Just 21 per cent of global workers are "engaged," or willing to go the extra mile to help their organisations succeed, and senior leadership isn't doing enough to increase that engagement, according to a recent survey of some 90,000 workers in 18 countries. Furthermore, nearly 40 per cent of workers worldwide are partly to fully disengaged, according to the Towers Perrin Global Workforce Study, conducted by professional services company Towers Perrin. The firm claims the report is the largest ever of its kind.
The study also found that organisations with higher levels of staff engagement perform better financially and are more likely to retain key employees than companies with low engagement levels. Specifically, Towers Perrin found that the organisations with the highest engagement levels collectively increased annual operating income by 19 per cent and boosted earnings per share 28 per cent year-over-year.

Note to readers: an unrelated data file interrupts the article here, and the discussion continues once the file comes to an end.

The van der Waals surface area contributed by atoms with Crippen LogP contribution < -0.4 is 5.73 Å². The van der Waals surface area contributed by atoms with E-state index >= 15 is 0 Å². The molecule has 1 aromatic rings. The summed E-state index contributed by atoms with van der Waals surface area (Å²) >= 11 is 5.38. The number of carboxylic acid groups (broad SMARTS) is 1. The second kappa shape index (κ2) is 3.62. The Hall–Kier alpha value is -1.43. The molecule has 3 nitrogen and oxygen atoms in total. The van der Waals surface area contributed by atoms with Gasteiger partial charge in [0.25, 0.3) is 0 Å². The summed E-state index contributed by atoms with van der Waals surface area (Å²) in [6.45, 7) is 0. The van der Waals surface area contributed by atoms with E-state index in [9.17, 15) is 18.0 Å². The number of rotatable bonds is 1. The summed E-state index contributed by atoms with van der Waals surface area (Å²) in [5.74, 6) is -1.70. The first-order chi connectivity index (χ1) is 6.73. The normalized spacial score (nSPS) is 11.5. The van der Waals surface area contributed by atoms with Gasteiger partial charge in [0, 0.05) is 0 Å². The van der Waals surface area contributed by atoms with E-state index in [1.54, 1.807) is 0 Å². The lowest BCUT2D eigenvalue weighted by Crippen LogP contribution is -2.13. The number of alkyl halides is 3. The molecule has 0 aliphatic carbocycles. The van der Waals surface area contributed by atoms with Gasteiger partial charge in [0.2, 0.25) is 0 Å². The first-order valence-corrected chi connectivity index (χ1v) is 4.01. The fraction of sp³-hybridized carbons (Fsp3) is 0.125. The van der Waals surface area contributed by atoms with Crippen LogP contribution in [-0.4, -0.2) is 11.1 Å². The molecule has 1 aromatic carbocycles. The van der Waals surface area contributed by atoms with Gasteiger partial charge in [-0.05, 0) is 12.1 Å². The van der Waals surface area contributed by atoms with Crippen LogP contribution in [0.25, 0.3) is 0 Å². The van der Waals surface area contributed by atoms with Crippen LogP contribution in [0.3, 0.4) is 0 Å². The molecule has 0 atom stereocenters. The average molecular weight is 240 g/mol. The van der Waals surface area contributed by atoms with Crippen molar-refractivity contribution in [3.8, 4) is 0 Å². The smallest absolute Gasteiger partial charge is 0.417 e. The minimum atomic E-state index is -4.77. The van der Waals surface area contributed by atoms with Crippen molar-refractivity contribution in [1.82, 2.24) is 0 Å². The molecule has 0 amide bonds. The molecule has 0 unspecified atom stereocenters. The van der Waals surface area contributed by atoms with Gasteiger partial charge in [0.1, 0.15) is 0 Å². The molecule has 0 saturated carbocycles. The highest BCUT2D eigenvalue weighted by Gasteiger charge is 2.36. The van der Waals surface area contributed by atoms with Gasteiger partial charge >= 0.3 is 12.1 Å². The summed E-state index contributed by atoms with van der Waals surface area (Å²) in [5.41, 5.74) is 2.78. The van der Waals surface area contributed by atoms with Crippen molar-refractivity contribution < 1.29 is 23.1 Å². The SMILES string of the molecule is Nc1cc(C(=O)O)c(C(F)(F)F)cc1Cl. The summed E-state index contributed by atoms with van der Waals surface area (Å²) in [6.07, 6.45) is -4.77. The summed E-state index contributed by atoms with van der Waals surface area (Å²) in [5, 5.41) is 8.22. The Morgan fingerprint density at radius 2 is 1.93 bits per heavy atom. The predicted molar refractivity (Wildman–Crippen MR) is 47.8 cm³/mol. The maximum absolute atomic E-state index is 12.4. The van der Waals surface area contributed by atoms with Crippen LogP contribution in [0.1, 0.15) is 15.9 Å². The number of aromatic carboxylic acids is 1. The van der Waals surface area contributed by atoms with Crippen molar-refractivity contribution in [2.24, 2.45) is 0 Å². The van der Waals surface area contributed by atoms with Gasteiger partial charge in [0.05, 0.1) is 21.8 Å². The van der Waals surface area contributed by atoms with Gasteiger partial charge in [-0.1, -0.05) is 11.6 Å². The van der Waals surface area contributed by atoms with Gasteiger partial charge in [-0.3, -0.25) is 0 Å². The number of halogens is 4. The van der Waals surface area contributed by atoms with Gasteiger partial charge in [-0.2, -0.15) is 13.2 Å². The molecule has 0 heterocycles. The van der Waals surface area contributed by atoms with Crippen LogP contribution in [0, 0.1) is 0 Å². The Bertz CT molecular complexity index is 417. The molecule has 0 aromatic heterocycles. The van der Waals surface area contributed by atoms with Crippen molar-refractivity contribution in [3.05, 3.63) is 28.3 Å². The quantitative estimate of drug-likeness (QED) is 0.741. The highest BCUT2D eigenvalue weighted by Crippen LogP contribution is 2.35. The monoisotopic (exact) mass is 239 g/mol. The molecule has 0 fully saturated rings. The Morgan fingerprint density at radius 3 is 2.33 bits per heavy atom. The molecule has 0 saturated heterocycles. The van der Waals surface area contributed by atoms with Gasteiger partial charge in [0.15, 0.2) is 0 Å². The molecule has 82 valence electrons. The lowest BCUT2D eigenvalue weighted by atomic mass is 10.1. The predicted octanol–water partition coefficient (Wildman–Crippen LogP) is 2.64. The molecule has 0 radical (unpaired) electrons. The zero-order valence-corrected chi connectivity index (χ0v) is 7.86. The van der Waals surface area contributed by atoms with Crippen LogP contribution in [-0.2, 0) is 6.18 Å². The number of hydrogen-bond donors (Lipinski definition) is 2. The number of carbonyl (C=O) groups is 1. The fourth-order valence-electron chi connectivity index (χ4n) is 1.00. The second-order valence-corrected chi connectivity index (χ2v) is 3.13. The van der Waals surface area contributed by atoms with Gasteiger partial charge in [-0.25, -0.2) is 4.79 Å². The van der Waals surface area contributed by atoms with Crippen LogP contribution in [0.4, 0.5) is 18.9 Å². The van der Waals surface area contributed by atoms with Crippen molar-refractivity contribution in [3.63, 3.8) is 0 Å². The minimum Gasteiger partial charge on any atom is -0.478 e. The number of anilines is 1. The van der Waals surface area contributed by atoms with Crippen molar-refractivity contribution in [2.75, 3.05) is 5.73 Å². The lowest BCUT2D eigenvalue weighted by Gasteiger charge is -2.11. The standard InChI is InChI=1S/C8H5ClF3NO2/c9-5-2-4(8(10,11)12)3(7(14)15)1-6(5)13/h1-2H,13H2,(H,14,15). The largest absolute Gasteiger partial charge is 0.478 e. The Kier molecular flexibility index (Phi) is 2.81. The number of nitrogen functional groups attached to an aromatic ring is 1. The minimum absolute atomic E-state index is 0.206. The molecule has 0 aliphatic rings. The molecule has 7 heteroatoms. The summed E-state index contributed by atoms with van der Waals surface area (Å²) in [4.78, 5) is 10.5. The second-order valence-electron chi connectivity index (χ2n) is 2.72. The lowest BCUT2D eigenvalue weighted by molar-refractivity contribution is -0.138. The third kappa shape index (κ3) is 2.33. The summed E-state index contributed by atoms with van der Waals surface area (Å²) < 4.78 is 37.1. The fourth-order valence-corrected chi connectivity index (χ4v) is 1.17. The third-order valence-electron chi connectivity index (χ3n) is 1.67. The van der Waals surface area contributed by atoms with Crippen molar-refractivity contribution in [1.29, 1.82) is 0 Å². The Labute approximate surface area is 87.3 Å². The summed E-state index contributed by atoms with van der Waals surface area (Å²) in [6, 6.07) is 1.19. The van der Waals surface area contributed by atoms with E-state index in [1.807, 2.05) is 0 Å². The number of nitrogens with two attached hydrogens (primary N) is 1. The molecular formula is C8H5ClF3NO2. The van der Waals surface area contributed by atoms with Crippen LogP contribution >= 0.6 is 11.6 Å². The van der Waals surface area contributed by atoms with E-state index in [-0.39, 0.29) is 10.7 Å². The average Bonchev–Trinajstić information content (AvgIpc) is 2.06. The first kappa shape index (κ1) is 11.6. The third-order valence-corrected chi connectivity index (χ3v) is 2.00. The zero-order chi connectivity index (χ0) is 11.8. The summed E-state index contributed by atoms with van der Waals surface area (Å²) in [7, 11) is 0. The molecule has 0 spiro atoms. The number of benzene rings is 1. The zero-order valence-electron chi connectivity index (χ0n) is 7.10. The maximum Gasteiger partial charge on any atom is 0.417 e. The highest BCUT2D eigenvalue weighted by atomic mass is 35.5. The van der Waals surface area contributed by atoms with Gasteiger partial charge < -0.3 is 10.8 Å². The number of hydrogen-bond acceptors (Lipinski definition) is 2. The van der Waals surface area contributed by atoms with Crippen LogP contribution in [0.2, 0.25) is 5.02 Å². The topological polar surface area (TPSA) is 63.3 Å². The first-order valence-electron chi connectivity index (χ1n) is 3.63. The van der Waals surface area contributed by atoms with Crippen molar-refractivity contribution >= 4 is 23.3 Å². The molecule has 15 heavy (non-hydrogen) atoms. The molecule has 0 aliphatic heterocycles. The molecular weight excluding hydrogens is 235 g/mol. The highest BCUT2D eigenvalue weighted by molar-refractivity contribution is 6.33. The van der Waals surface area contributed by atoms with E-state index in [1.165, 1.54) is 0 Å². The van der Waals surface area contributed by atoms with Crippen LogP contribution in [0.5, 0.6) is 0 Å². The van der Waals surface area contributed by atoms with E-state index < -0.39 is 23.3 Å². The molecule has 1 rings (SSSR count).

Perhaps most relevant to CIOs and other executives is the fact that organisations themselves - specifically, senior leaders - have the most significant impact on staff engagement.
"One of the study's key finding is that the organization itself is the most powerful influencer of employee engagement," said Julie Gebauer, managing director and leader of Towers Perrin's Workforce Effectiveness consulting practice. "Personal values and work experience factors have less of an impact on engagement than what the company does - particularly the extent to which employees believe senior management is sincerely interested in their well-being."
"People's views about the company are also shaped more by what senior leaders say and do than by what the individuals' direct bosses say or do," Gebauer said.
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